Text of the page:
Review by Daniel Lima
It used to be the case that there was simply no competing with Hong Kong action cinema. From about the 1960s through the 1990s, even the most middling action film produced on the island would still be lightyears beyond anything to come out of the West. Post-handover, with their industry swallowed up by mainland China and subject to PRC censorship laws, every new movie feels like a mere shadow of what once was. So it is with I Did It My Way, an unambitious film that recycles a host of familiar tropes with just enough energy to be not boring and little else.
Andy Lau stars as George Lam, a crime boss masquerading as a lawyer who seeks to use the scary new dark web to peddle his wares. Hot on his trail are the intrepid and relentless brave officers of the Hong Kong Police Force, morally righteous but constrained by the laws they swore to protect. Will they be able to nab the bad guy, even with the help of their well-placed undercover agents? Well, crime films are quite literally not allowed to let the bad guys win or show the police in a negative light, so you can take your guess.
The mole hunt crime-thriller has been a staple of Hong Kong cinema for decades, and even as constrained as the narrative possibilities are, there is something inherently compelling about the proceedings. Sure, all the beats are familiar: the mole says he’s in too deep, the lead detective says we’ve spent too much to let you out now, and the mole feels conflicted between his duty to his badge and his crime buddy. It’s cliché, but it’s cliché for a reason: it works. The tension created by this, where any moment could be the last for our hero, and such a reveal would be just as devastating to our villain, is enough to power even something as rote as this.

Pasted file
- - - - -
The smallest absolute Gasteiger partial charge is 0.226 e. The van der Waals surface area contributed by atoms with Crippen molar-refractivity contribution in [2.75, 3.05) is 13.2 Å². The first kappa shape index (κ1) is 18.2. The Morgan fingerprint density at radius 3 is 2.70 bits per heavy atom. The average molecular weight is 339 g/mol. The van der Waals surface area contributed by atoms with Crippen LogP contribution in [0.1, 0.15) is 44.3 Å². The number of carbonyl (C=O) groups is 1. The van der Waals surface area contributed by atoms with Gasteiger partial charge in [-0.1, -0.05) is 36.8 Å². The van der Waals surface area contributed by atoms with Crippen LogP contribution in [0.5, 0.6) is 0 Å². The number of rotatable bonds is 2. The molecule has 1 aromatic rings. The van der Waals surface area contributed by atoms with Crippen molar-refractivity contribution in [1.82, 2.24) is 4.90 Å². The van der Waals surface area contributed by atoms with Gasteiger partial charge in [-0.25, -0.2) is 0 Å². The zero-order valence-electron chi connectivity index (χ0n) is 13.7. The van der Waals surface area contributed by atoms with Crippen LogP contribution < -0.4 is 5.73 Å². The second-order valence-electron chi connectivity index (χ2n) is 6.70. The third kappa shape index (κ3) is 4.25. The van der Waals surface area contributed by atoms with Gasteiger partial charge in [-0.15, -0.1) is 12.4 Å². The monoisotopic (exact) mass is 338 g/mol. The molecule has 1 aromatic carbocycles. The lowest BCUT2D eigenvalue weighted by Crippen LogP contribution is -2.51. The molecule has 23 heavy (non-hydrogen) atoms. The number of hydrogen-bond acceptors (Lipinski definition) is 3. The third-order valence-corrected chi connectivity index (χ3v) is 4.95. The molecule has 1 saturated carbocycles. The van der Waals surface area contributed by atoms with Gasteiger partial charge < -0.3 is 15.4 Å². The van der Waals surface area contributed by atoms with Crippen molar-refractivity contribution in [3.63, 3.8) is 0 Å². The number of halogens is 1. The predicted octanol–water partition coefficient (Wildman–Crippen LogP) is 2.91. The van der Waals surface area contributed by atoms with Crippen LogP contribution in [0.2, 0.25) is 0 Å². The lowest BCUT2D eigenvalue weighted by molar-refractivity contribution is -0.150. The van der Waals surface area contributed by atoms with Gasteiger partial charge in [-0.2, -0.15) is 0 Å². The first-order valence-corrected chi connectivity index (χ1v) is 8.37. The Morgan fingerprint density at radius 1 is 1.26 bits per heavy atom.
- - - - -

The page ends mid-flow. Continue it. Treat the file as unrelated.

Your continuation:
It certainly helps that while there is a lack of creativity, this isn’t a poorly made film. Director Jason Kwan has worked as a cinematographer and director for decades, serving behind the camera on plenty of similar grim and tense crime dramas, and he is certainly capable of maintaining the breakneck momentum here. The ensemble is solid, with plenty of veterans besides Lau giving naturalistic performances (Lam Ka-tung, coincidentally also in the famous Lau-starring mole hunt film Infernal Affairs, deserves special note). While the action is a far cry from the heyday of Hong Kong, even falling short of mainland web movies like Fight Against Evil 2, it’s still more composed and kinetic than most American blockbusters.
Despite all that, there is no getting around it: I Did It My Way lacks all of the moral complexity you would find in the Hong Kong crime films of old. You look at the classic work of John Woo or Johnnie To and see worlds where the line between criminal and cop is truly blurred, where virtue exists among gangsters, and the supposed guardians of peace are easily corrupted. This backdrop makes the struggle of an undercover cop, pulled between two worlds, much more potent. There’s a paltry attempt to do that here, with Andy Lau’s crime boss portrayed as a family man, but it’s clear where the audience’s sympathies are supposed to lie. When a cop rails against all the lives that have been lost through Lau’s peddling of dangerous drugs like molly – accompanied by a montage straight out of a 1930s scare film – you know you’re supposed to cheer. That world is so much less interesting to spend time in.
I Did It My Way hits theaters on January 12.